Lying far to Ethiopia’s east, near the border with Somaliland and Somalia, and surrounded by dusty plains and low hills, Dire Dawa’s slow-burn delights are easily overlooked.
Nearby Harar, with its ancient walled inner sanctum and hyena men, hogs the limelight – not entirely unjustifiably – and most visitors immediately return to Addis Ababa, the national capital, 500km to the west. What they are missing is a surprising mix of Arab, French, Italian and Greek architecture, a rare international mishmash in the only African country that was never fully colonised.
The city’s vibrant shopfronts and tree-lined thoroughfares make Dire Dawa a natural refuge from the often frantic nature of getting around in Ethiopia, as well as the chaotic hustle and bustle that can dent the morale of travellers in some of the country’s other towns.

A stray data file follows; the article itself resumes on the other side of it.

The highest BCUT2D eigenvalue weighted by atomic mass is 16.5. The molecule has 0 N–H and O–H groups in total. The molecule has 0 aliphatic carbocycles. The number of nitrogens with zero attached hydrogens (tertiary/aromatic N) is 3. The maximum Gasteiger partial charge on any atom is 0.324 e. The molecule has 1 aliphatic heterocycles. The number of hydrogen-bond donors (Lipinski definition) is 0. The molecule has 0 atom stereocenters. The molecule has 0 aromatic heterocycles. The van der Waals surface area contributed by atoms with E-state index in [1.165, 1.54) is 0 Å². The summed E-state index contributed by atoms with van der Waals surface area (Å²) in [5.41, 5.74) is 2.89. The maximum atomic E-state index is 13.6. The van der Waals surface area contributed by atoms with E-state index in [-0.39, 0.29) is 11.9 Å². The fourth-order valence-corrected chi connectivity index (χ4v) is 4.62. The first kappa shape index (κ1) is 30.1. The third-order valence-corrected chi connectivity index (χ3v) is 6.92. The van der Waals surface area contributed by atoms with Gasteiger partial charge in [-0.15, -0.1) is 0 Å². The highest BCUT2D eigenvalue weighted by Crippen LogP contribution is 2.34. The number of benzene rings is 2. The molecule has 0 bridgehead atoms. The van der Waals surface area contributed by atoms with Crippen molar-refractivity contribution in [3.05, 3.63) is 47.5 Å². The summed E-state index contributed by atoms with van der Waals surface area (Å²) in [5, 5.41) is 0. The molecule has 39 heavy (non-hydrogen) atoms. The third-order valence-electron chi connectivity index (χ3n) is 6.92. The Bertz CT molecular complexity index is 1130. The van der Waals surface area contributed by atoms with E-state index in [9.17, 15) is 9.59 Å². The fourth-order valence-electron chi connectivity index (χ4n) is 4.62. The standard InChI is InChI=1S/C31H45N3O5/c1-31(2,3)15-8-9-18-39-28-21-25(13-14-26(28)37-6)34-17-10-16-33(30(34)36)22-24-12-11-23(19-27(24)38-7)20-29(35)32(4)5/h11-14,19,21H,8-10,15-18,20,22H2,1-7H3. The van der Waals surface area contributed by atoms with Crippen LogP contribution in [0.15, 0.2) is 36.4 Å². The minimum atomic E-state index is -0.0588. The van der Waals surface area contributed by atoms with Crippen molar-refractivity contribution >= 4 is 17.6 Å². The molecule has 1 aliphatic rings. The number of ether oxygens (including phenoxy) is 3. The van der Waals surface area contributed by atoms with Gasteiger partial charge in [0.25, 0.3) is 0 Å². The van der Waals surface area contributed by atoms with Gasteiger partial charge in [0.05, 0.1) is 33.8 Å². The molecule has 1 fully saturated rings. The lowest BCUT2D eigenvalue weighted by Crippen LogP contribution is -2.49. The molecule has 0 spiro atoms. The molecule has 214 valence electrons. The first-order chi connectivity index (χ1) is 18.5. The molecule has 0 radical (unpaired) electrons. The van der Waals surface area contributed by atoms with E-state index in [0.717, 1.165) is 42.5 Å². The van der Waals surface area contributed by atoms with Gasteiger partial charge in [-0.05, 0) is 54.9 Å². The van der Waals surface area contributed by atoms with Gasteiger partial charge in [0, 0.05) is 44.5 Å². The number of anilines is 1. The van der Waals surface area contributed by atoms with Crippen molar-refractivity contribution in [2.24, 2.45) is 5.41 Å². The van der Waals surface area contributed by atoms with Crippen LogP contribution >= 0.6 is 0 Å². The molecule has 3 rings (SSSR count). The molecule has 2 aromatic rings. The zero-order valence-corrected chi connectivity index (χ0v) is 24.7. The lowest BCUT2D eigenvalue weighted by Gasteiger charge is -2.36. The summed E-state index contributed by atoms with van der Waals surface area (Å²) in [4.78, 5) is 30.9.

Divided by the seasonal Dechatu Wadi, which is usually dry, Dire Dawa is made up of two settlements. To the northwest of the wadi is the European-influenced newer part of town, Kezira, a quarter in which to rest, recuperate and sip macchiato coffees while watching the world slip by. To the wadi’s east you will find the vibrant old town of Megala, which has a distinctly Muslim feel, and lively markets that continue late into the night, haggling conducted in Amharic, Oromiffa, Somali and Arabic under bare light bulbs.
Harar’s dominance on the tourist trail could be considered revenge for what happened more than a century ago. The Addis Ababa-Djibouti railway – then a marvel of engineering – was supposed to be built through Harar, a town with a long-established commercial role in the region, but rising costs resulted in the decision to bypass the Chercher Mountains and lay track on the lowlands only. A new city was thus required to service the railway and, in 1902, Dire Dawa was born.